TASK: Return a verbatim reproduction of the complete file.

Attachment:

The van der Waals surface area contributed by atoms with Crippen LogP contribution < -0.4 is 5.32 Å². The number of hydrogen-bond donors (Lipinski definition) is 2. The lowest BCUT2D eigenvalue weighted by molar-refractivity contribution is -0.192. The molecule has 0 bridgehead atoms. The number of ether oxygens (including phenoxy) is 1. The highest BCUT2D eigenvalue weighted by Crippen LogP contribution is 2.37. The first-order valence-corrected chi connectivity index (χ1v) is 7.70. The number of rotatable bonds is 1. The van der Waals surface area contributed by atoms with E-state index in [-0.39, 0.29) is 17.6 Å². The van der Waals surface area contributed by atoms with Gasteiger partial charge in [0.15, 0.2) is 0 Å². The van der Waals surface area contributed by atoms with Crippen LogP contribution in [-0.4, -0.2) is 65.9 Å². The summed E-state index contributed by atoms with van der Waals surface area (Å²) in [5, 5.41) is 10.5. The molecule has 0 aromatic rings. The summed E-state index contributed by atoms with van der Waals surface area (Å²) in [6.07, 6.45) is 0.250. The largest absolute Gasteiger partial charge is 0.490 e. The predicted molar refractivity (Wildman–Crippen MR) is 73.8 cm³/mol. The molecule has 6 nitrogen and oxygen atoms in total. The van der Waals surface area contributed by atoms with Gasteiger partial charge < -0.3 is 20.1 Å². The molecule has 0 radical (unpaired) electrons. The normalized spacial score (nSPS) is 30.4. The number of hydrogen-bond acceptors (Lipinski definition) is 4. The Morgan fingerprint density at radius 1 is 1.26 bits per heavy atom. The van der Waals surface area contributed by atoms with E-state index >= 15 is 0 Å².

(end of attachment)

The van der Waals surface area contributed by atoms with Crippen LogP contribution < -0.4 is 5.32 Å². The number of hydrogen-bond donors (Lipinski definition) is 2. The lowest BCUT2D eigenvalue weighted by molar-refractivity contribution is -0.192. The molecule has 0 bridgehead atoms. The number of ether oxygens (including phenoxy) is 1. The highest BCUT2D eigenvalue weighted by Crippen LogP contribution is 2.37. The first-order valence-corrected chi connectivity index (χ1v) is 7.70. The number of rotatable bonds is 1. The van der Waals surface area contributed by atoms with E-state index in [-0.39, 0.29) is 17.6 Å². The van der Waals surface area contributed by atoms with Gasteiger partial charge in [0.15, 0.2) is 0 Å². The van der Waals surface area contributed by atoms with Crippen LogP contribution in [-0.4, -0.2) is 65.9 Å². The summed E-state index contributed by atoms with van der Waals surface area (Å²) in [5, 5.41) is 10.5. The molecule has 0 aromatic rings. The summed E-state index contributed by atoms with van der Waals surface area (Å²) in [6.07, 6.45) is 0.250. The largest absolute Gasteiger partial charge is 0.490 e. The predicted molar refractivity (Wildman–Crippen MR) is 73.8 cm³/mol. The molecule has 6 nitrogen and oxygen atoms in total. The van der Waals surface area contributed by atoms with Gasteiger partial charge < -0.3 is 20.1 Å². The molecule has 0 radical (unpaired) electrons. The normalized spacial score (nSPS) is 30.4. The number of hydrogen-bond acceptors (Lipinski definition) is 4. The Morgan fingerprint density at radius 1 is 1.26 bits per heavy atom. The van der Waals surface area contributed by atoms with E-state index >= 15 is 0 Å².